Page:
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Wolvesmouth still the hardest dinner reservation in Los Angeles

Craig Thornton - Youtube

There's no wizardly pretension from the man behind the curtain, despite the long odds of landing a reservation at his restaurant. The waiting list is in the thousands, and the weekly seatings oblige only 16 souls. A quest for reservations begins by joining an online mailing list - ultimately guests are hand-picked, dictated by a perceived likelihood that the meld of strangers will render a captivating, amusing, or at the very least...lively dinner party . Welcome to Wolvesmouth. Host, creator, and man behind the party curtain is Chef Craig Thornton, who serves his 12 course pageant of food and art once a week in his downtown Arts District loft - strictly devoid of any L.A. Chez-Bistro-esque attitude. Eight chosen invitees are notified via email - each may bring a guest. The address of Thornton's loft is revealed the day of the dinner. The cost? Pay what you believe to be fair at evening's end. Chinese-fashion red envelopes are provided for anonymous donations. On average, guests give $90.

"It’s not a restaurant. It's a dinner party. it’s the intersection between food, music and art. It’s an exploration in social dynamics. It’s friends, old and new. It’s fleeting and always changing. No menus. No dress code. No pretense." - Thornton.

Balancing the personality dimensions of table partners is a part of achieving that dynamic. Why assemble a group of predictably interacting financiers when instead, the host can seat a fragrance chemist next to a hippotherapist, a telephone psychic next to a hand model, a cotillion instructor with a zoo artificial inseminator?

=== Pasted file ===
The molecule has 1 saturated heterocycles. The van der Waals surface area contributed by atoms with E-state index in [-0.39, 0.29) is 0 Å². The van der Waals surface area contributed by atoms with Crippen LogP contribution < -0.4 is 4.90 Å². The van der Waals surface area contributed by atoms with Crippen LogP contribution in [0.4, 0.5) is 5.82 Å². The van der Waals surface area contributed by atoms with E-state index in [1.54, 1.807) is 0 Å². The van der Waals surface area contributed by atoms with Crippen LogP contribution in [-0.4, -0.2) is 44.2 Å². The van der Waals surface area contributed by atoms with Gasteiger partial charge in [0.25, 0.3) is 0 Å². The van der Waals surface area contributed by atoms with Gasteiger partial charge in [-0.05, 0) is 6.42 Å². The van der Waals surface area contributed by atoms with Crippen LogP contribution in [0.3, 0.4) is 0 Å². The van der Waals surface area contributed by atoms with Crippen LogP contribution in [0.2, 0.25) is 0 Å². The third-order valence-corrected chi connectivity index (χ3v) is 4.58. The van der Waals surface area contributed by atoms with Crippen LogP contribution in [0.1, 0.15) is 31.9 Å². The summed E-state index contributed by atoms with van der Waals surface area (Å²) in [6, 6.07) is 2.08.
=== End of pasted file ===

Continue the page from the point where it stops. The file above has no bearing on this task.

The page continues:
It's a supper club in an urban loft, where an open kitchen, expansive dinner table, and an art and taxidermy-steeped living room all flow together invitingly, stroked by a blaring Rolling Stones backdrop. Before sitting down, guests get a chance to mingle and observe Thornton's kitchen preparations, while swapping and enjoying their BYO wines. Once seated, Thornton delivers courses and briefly discusses ingredients and motivations behind the dishes. More wine is enjoyed.

No doubt Thornton is an inner-artist...every dinner course is a canvass of fresh local flavor and Pollock-esque colors. He makes generous use of "bloody" berry and red-beet gastrique splatterings, appeasing the embalmed carnivores looming throughout his loft. Think Gerald Scarfe's Pink Floyd on a edible album jacket of "The Wall."

Courses are delicate integrations of rabbit, quail, lamb and wild boar from the forest. Lobster, skate, bass, and halibut from the deep.

Underground dinner clubs are flooding the market. Rooftops, basements, abandoned garages, churches, alleys - no urban neighborhood has been untouched by the "secret," multi-course, string-illuminated, license-lean, undergound dinner party. A major player in the field is Dinner Lab, the 10-city, members-only supper club founded two years ago in New Orleans - and who recently announced plans to open in 9 more cities nationwide. Dinner Lab charges an annual membership fee as well as a fixed price for individual parties. The club's significant expansion comes on the heels of $2 million dollars in seed funding.

Thornton's pursuit of delivering intimate dining memories for his guests has him resisting calls to launch a traditional restaurant. But Wolvesmouth will not be expanding. The table in Thornton's loft has no capacity for added leaves. The stuffed forest denizens seem content with their currently copious snarling space in the dining area.

Thornton is a chef obsessed with food. His objective is to prepare delicious dishes in an intimate, informal setting - something that most commercially-driven restaurants have trouble doing. Consequently, Wolvesmouth remains the hardest to land dinner reservation in Los Angeles.

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